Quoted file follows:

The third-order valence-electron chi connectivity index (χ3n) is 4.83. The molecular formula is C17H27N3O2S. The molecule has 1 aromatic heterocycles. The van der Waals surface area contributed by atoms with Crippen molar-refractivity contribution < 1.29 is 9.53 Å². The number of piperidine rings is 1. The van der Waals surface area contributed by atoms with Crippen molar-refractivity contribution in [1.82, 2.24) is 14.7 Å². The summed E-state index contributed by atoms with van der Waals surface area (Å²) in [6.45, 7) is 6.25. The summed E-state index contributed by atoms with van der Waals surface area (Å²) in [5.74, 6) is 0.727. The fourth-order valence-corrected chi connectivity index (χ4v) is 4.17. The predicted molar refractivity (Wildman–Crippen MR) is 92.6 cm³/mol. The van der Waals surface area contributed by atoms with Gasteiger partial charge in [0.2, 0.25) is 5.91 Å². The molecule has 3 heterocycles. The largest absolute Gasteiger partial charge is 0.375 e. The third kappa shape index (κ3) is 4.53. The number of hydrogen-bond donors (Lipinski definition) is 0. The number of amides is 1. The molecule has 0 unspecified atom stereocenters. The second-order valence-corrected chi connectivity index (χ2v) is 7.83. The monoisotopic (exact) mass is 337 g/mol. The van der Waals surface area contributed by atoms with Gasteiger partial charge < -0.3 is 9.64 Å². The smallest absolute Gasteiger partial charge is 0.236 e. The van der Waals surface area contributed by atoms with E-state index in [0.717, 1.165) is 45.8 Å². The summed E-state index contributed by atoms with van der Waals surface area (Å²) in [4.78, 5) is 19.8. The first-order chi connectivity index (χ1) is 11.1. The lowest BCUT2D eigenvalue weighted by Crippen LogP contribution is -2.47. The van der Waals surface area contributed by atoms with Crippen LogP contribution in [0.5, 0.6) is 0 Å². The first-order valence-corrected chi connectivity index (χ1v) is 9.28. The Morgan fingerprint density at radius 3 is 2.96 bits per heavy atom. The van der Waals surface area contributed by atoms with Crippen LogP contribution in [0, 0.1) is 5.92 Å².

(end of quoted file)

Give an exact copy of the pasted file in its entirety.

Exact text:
The third-order valence-electron chi connectivity index (χ3n) is 4.83. The molecular formula is C17H27N3O2S. The molecule has 1 aromatic heterocycles. The van der Waals surface area contributed by atoms with Crippen molar-refractivity contribution < 1.29 is 9.53 Å². The number of piperidine rings is 1. The van der Waals surface area contributed by atoms with Crippen molar-refractivity contribution in [1.82, 2.24) is 14.7 Å². The summed E-state index contributed by atoms with van der Waals surface area (Å²) in [6.45, 7) is 6.25. The summed E-state index contributed by atoms with van der Waals surface area (Å²) in [5.74, 6) is 0.727. The fourth-order valence-corrected chi connectivity index (χ4v) is 4.17. The predicted molar refractivity (Wildman–Crippen MR) is 92.6 cm³/mol. The van der Waals surface area contributed by atoms with Gasteiger partial charge in [0.2, 0.25) is 5.91 Å². The molecule has 3 heterocycles. The largest absolute Gasteiger partial charge is 0.375 e. The third kappa shape index (κ3) is 4.53. The number of hydrogen-bond donors (Lipinski definition) is 0. The number of amides is 1. The molecule has 0 unspecified atom stereocenters. The second-order valence-corrected chi connectivity index (χ2v) is 7.83. The monoisotopic (exact) mass is 337 g/mol. The van der Waals surface area contributed by atoms with Gasteiger partial charge < -0.3 is 9.64 Å². The smallest absolute Gasteiger partial charge is 0.236 e. The van der Waals surface area contributed by atoms with E-state index in [0.717, 1.165) is 45.8 Å². The summed E-state index contributed by atoms with van der Waals surface area (Å²) in [4.78, 5) is 19.8. The first-order chi connectivity index (χ1) is 11.1. The lowest BCUT2D eigenvalue weighted by Crippen LogP contribution is -2.47. The van der Waals surface area contributed by atoms with Crippen LogP contribution in [0.5, 0.6) is 0 Å². The first-order valence-corrected chi connectivity index (χ1v) is 9.28. The Morgan fingerprint density at radius 3 is 2.96 bits per heavy atom. The van der Waals surface area contributed by atoms with Crippen LogP contribution in [0, 0.1) is 5.92 Å².